Jenny LeClue: Detectivu (PC) Review

By Athanasios 24.10.2020

Review for Jenny LeClue: Detectivu on PC

While the world of movies and novels is rich with mystery adventures aimed at - very - young teens, the medium of video games is sorely lacking on them. It's this gap that Jenny LeClue: Detectivu aims to fill, with a point-and-click adventure were the fun won't really be found on the story and plot twists on offer, but on the titular, as well as cute and likable, teen detective. However, while a focus in a much younger demographic isn't a bad thing, this might be a little bit too simplistic on the puzzle-solving front.

Jenny is the protagonist in a series of novels that take place in Arthurton; a cosy, completely harmless, peaceful town, where nothing ever happens. "Kids these days" want something a bit darker, though, as the writer of her adventures learns from his editor. After a few moments of frustration, this old-timer decides to actually do the deed, and throw in a little bit of murder into her life. He sits on his comfy chair, starts hitting the letters on his typewriter, and voila! Jenny is lying on the floor, deadly poison spilling from her lips. Too dark? Worry not. She is just faking it. After all, Jenny Le Clue: Detectivu is too light-hearted to start with something so bleak.

Screenshot for Jenny LeClue: Detectivu on PC

No, this is just the game's tutorial, where two forensic science students are studying the scene of a crime, with Jenny acting as the victim; a segment that has the pleasantly snarky heroine rise up from her grave to scold them both, only to then proceed and offer the solution herself - to the dismay of the one who is charge of the classroom, aka her mom. In practice, this has her searching the scene (her body) for clues, before she attempts to solve the case by playing what is a connect-the-dots-style mini-game. Sadly, these "deduction" sequences are the only challenge here - and that's an exaggeration.

This mostly feels like a visual novel, instead of the point-and-click adventure it pretends to be. Forget easy. This doesn't have just a low level of difficulty - it has none! In other words, one basically has to go through the motions to win, with puzzles being simplistic mini-games, rather than actual riddles than require any form of thinking. In fact, even collectibles, like the stickers that can be found around, and then be used to decorate Jenny's journal (a pretty enjoyable distraction), aren't even hidden, as she only needs to walk next to one such item for the 'Search' option to appear.

Screenshot for Jenny LeClue: Detectivu on PC

In all honesty, the only truly enjoyable thing here is the interaction of Jenny with the denizens of Arthurton. Of course, this extremely adventurous, overzealous junior detective, is the main star, but it's also fun to watch her talk (and be sarcastic) with the various quirky folk of her town. Frankly, if this was an animated series, it would definitely be a hit. It is a looker too! While the visuals have that children's fairytale book vibe, each step of Jenny's journey is beautiful; striking, and with a great use of its vibrant colour palette. From the… Autumn-y, sunlit college campus, to the more mysterious dark blue vistas of night time Arthurton, Jenny LeClue has plenty of character.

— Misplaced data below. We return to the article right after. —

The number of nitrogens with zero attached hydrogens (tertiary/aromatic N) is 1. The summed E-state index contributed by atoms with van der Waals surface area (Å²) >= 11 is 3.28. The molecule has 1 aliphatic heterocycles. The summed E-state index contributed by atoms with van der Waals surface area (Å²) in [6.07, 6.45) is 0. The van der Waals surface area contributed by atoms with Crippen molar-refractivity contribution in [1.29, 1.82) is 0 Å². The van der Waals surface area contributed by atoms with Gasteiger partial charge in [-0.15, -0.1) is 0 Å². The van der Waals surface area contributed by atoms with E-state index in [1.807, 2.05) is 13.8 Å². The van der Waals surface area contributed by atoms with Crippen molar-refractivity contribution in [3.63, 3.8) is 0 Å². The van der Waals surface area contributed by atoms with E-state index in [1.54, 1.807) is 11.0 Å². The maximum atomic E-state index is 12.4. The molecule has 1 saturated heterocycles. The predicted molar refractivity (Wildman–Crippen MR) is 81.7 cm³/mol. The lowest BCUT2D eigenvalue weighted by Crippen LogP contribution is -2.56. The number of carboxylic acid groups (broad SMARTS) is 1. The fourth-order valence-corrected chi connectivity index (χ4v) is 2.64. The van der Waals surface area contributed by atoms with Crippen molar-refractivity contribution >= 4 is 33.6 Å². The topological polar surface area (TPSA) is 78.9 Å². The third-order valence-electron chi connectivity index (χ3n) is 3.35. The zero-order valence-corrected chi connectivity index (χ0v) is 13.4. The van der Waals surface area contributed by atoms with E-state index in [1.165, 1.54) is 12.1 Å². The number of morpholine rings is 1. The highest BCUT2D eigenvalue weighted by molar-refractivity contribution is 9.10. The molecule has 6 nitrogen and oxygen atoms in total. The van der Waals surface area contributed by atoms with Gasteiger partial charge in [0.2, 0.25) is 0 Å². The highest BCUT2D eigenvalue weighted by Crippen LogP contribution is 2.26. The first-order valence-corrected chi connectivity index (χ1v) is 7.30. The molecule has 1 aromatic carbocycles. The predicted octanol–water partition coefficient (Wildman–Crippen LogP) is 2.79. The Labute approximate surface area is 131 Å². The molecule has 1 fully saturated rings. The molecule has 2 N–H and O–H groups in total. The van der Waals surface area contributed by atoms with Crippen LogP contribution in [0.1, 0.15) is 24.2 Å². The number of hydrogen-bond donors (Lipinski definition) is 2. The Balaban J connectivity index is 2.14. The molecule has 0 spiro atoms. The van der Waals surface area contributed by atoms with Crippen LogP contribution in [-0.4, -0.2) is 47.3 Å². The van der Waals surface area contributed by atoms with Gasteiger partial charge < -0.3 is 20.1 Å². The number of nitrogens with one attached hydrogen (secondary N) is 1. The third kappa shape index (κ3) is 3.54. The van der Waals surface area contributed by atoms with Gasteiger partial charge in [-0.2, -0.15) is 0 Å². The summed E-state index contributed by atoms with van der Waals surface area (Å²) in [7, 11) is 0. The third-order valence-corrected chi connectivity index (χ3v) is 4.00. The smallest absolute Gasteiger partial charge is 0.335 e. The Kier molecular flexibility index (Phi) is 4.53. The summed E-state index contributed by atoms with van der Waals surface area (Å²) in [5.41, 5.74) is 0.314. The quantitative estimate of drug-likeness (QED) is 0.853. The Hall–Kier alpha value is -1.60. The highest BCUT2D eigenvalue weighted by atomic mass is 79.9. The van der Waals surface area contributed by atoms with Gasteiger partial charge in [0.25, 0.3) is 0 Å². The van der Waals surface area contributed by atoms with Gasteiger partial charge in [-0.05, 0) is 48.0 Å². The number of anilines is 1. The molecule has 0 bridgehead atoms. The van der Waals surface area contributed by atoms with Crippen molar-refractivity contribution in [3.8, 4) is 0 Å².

Screenshot for Jenny LeClue: Detectivu on PC

The overall presentation generally make you want to keep on playing, and find out where Jenny's quest will lead her, and which character she'll meet next. Oh, and don't forget - this remains part of a novel, not reality… yet Jenny frequently breaks the fourth wall, surprising the old fart that is dictating her life, offering even more laughs, even if the comedy is generally low key, and not of the laugh-out-loud variety. This has that special magic that many teen (or young adult) franchises seem to have, like for example the king of them all, Harry Potter, but unlike Mister Potter, this is painfully boring.

Surprisingly, one could simply act as if this was just a cartoon; one that chose to offer players control of its protagonist, that is, and Jenny LeClue would still be a nice recommendation. The flaw that completely breaks this, though, is how much the action drags. This is literally filled with all kinds of tedious parts, which essentially add more time onto what would actually be a three hour-long affair. You'll fall asleep while pushing objects to reach a higher place, searching for a key to open a door, or navigating a boat that moves like a snail. Poor Jenny! She just wanted some adventure in her life…

Screenshot for Jenny LeClue: Detectivu on PC

Cubed3 Rating

Rated 5 out of 10


The charming protagonist is crushed under the weight of a lack of challenge, and sheer boredom. First of all, this isn't an adventure game, but an interactive novel - albeit a very good one, but it has a mind-numbingly slow, artificially padded pace that it's hard to recommend it to anyone who expects good gameplay.









C3 Score

Rated $score out of 10  5/10

Reader Score

Rated $score out of 10  0 (0 Votes)

European release date Out now   North America release date Out now   Japan release date Out now   Australian release date Out now   


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